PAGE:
As I've discussed in the past, I like the compromise approach in which prior pay can be used as one of multiple factors in setting pay. I disagree, however, with pretty everyone else about what that means. Here, the defendant had set a pay range for the math consultant position Rizo applied for, $62,133 to $81,461, which it divided into ten steps. New employees were placed at the step corresponding most closely to their current salary plus 5%. Prior to being hired by the defendant, Rizo was only earning about $52,000 per year, so in offering her $62,133, the defendant was clearly relying on more than her prior salary -- it was also relying on its predetermined pay scale. Moreover, the defendant paid Rizo an additional stipend of $600 per year for having a master's degree. Thus, it is clear that, although everyone has apparently assumed otherwise, the defendant in this case does not rely solely on pay history in setting an employee's pay, and in Rizo's case, reliance on a predetermined pay structure boosted her starting pay.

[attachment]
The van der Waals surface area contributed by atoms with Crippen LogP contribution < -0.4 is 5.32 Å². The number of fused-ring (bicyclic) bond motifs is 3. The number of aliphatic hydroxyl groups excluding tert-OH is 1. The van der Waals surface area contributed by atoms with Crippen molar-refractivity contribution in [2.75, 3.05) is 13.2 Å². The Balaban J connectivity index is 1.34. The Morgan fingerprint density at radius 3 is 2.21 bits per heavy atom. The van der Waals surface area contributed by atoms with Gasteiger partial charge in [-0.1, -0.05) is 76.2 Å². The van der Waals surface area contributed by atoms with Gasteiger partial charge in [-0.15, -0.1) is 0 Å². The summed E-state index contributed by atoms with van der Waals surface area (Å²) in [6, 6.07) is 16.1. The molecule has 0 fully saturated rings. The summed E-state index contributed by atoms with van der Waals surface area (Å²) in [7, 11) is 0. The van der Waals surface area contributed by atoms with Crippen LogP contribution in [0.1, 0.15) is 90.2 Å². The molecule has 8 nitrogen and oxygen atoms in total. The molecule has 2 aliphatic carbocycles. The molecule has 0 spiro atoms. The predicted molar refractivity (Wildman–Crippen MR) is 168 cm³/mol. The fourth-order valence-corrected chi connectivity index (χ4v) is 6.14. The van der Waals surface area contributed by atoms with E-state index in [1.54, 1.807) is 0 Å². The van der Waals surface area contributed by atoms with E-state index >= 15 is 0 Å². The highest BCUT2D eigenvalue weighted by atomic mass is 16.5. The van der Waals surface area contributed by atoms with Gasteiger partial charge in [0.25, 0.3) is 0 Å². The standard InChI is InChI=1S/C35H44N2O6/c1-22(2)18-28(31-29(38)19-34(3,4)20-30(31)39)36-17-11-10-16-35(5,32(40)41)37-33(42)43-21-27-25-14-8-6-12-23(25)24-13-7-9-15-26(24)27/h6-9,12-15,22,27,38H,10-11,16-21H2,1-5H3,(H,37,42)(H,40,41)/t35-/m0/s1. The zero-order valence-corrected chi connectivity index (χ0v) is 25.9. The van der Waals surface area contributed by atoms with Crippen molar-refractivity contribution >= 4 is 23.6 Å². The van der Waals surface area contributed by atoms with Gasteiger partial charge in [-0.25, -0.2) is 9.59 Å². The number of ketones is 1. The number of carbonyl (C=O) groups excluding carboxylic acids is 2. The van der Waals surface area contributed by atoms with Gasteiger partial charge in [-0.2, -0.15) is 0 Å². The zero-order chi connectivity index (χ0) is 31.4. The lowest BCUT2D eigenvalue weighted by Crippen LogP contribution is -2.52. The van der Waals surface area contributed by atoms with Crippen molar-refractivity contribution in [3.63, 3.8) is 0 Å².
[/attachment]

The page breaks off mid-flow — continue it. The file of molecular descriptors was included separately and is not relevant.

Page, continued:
Of course, the defendant relies on pay history in determining the appropriate step at which to pay an employee, but guess what? The federal government does the same thing. For example, in North v. United States, the court upheld a salary discrepancy between the plaintiff, a female attorney hired at the GS-14 level by the Department of Education, and a man who was also hired as a GS-14 attorney. The court concluded that the pay disparity did not violate the Equal Pay Act because it was based on the male attorney's "superior" qualifications and prior salary. Although the plaintiff also had superior qualifications -- meaning that she and the male attorney were both considered "highly qualified" for the position -- her starting salary exceeded her prior salary, so her pay was set at the lowest step of the GS-14 pay grade. The male comparator's salary, by contrast was set at the highest step of the GS-14 pay grade (almost $30,000 above the lowest step), and even at that rate, he made less than in his previous job.